[Lingtyp] wordhood

David Gil gil at shh.mpg.de
Wed Nov 15 06:10:14 UTC 2017

In response to Bill's ...

On 14/11/2017 23:37, William Croft wrote:
> A definition “variably interpreted in each language” is a disjunctive 
> definition. If I use fact A to define ‘word’ in Language X, fact B to 
> define ‘word’ in Language Y, and fact C to define ‘word’ in Language 
> Z, then ‘word’ is defined as “defined by either A or B or C”. Or else 
> ‘word’ means something different in Languages X, Y and Z, i.e. it is a 
> language-specific concept, and the fact that it’s called ‘word’ in 
> each language is just a coincidence.
Sorry, but I just don't get this.  If language X has a significant 
pattern involving, say, vowel harmony and some idiosyncratic rule 
preoralizing final nasals, language Y has a structurally somewhat 
different pattern involving tone sandhi and progressive ATR 
assimilation, while language Z makes use of patterns of stress and vowel 
reduction to define particular phonological domains, then they're 
obviously as different from each other as we all know languages to be.  
So yes, if John describes X as having an X-Word, Mary describes Y as 
having a Y-Word, and Bill describes Z as having a Z-Word, then these are 
indeed three language-specific and (in one sense of the word) 
incommensurate notions.

And sure, defining a would-be comparative concept of word disjunctively, 
as X-Word OR Y-Word OR Z-Word OR ... would be unrevealing and rather 
pointless.  (I was going to say "uninteresting", but that sounded too 
Chomskyan.)  However, and here's the rub, there is no principled reason 
why it should not be possible to take John, Mary and Bill's descriptions 
of X, Y and Z and abstract away from them a shared formal property which 
we then might choose to refer to as a comparative concept of word.  Yes,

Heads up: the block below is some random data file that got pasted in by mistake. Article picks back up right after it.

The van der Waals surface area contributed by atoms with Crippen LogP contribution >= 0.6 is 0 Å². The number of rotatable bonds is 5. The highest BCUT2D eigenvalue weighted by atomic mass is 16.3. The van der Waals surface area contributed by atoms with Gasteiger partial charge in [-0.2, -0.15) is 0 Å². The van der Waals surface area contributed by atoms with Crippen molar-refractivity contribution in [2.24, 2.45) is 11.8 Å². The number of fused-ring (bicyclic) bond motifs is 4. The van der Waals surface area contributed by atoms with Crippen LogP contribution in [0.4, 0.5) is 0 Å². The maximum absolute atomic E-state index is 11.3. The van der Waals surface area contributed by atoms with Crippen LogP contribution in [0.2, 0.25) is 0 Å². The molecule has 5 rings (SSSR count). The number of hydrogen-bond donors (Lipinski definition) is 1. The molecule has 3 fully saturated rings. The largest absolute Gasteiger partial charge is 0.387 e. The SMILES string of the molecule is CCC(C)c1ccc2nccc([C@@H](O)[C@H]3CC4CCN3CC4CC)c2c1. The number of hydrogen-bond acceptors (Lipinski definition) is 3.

the comparative concept of word would be "variably interpreted in each 
language", but no, the definition of the comparative concept would not 
involve disjunctions; it would simply obtain at a higher level of 
abstraction than the language-specific phenomena that formed the basis 
for the original three language-specific descriptions.  (Such 
abstractions are the bread and butter of our work as typologists, just 
stop and think for a moment how many cycles of abstraction are involved 
in a comparative concept such as "passive".)  And crucially, it need not 
necessarily involve the kind of "clustering" that Martin was taking about.

This is what I am trying to do with my proposed definition of 
comparative-concept word.  Granted, the proof of the pudding is in the 
eating ... and I'm still a bit of a way from getting my definition to 
work, by which I mean being both implementable and interesting.  But my 
point here and now is not to defend my (or any other) definition of 
word, but merely to argue that there is nothing incoherent in the 
attempt to define a comparative concept of word — even for those of us 
(myself included) who share a radically relativist view of linguistic 


David Gil

Department of Linguistic and Cultural Evolution
Max Planck Institute for the Science of Human History
Kahlaische Strasse 10, 07745 Jena, Germany

Email: gil at shh.mpg.de
Office Phone (Germany): +49-3641686834
Mobile Phone (Indonesia): +62-81281162816

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